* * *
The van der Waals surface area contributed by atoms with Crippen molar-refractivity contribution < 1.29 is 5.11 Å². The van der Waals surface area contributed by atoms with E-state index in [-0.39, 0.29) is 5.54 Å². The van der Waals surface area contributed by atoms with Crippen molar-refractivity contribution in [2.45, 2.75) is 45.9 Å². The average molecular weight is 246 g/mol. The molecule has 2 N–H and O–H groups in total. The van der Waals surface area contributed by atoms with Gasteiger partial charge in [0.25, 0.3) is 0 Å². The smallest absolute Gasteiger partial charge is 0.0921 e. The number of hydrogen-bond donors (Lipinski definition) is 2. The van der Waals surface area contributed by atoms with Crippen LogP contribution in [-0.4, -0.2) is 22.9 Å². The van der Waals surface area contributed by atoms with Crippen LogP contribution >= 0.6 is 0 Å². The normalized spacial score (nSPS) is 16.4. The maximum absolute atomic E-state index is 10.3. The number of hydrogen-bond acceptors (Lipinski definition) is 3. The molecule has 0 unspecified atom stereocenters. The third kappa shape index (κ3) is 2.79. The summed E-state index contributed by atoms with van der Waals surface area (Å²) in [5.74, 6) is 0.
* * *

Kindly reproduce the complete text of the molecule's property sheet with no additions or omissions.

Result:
The van der Waals surface area contributed by atoms with Crippen molar-refractivity contribution < 1.29 is 5.11 Å². The van der Waals surface area contributed by atoms with E-state index in [-0.39, 0.29) is 5.54 Å². The van der Waals surface area contributed by atoms with Crippen molar-refractivity contribution in [2.45, 2.75) is 45.9 Å². The average molecular weight is 246 g/mol. The molecule has 2 N–H and O–H groups in total. The van der Waals surface area contributed by atoms with Gasteiger partial charge in [0.25, 0.3) is 0 Å². The smallest absolute Gasteiger partial charge is 0.0921 e. The number of hydrogen-bond donors (Lipinski definition) is 2. The van der Waals surface area contributed by atoms with Crippen LogP contribution in [-0.4, -0.2) is 22.9 Å². The van der Waals surface area contributed by atoms with Crippen LogP contribution >= 0.6 is 0 Å². The normalized spacial score (nSPS) is 16.4. The maximum absolute atomic E-state index is 10.3. The number of hydrogen-bond acceptors (Lipinski definition) is 3. The molecule has 0 unspecified atom stereocenters. The third kappa shape index (κ3) is 2.79. The summed E-state index contributed by atoms with van der Waals surface area (Å²) in [5.74, 6) is 0.